Medical marijuana use and sales won't be prosecuted by the federal government, according to a new Justice Department memo from Deputy U.S. Attorney General David Ogden (inset, right).
But there's a catch: the federal directive only applies in states that have laws authorizing medical marijuana usage.
The DOJ also made clear that this new policy cannot be used as a 'get out of jail free card' by drug traffickers or those who grow pot on federal land.
Read Deputy U.S. Attorney General David W. Ogden's medical marijuana memo here:
The DOJ noted that the new decision to stop prosecuting legitimate medical marijuana cases was based on a 'resource allocation' decision to help focus the federal government's limited federal resources more efficiently.
Ogden cautioned that the new decision "does not 'legalize' marijuana or provide a legal defense to a violation of federal law."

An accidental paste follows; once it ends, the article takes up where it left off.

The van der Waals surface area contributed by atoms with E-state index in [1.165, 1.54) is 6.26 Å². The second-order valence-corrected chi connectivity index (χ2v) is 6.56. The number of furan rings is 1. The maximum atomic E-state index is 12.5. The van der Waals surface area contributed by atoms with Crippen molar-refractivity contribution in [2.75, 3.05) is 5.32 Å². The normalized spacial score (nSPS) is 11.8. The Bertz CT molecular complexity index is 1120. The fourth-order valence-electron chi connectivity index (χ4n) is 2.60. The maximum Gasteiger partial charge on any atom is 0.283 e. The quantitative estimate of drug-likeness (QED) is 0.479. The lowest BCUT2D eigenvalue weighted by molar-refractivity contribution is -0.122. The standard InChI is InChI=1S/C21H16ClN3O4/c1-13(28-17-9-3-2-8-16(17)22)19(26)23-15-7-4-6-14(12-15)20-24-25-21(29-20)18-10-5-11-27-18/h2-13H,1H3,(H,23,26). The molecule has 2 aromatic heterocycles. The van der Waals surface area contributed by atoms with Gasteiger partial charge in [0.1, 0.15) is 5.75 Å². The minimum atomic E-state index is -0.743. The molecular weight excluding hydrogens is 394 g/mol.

Whether State attorney generals will cheer this new federal policy is unclear.
Supporters of drug legalization cheered the Obama administration's new policy. The National Organization for the Reform of Marijuana Laws (NORML) observed that this "is a MAJOR victory for citizens who support cannabis law reform!"
The head of one medical marijuana advocacy group appeared skeptical. "I'm not confident because it leaves the discretion up to the U.S. Attorney to investigate, indict and prosecute based on a state law violation," said Kris Hermes of Americans for Safe Access.
- U.S. Department of Justice announcement (Oct. 19, 2009)
- U.S. won't go after medical marijuana in states where legal, Reuters (Oct. 19, 2009)
- Drug Possession, FindLaw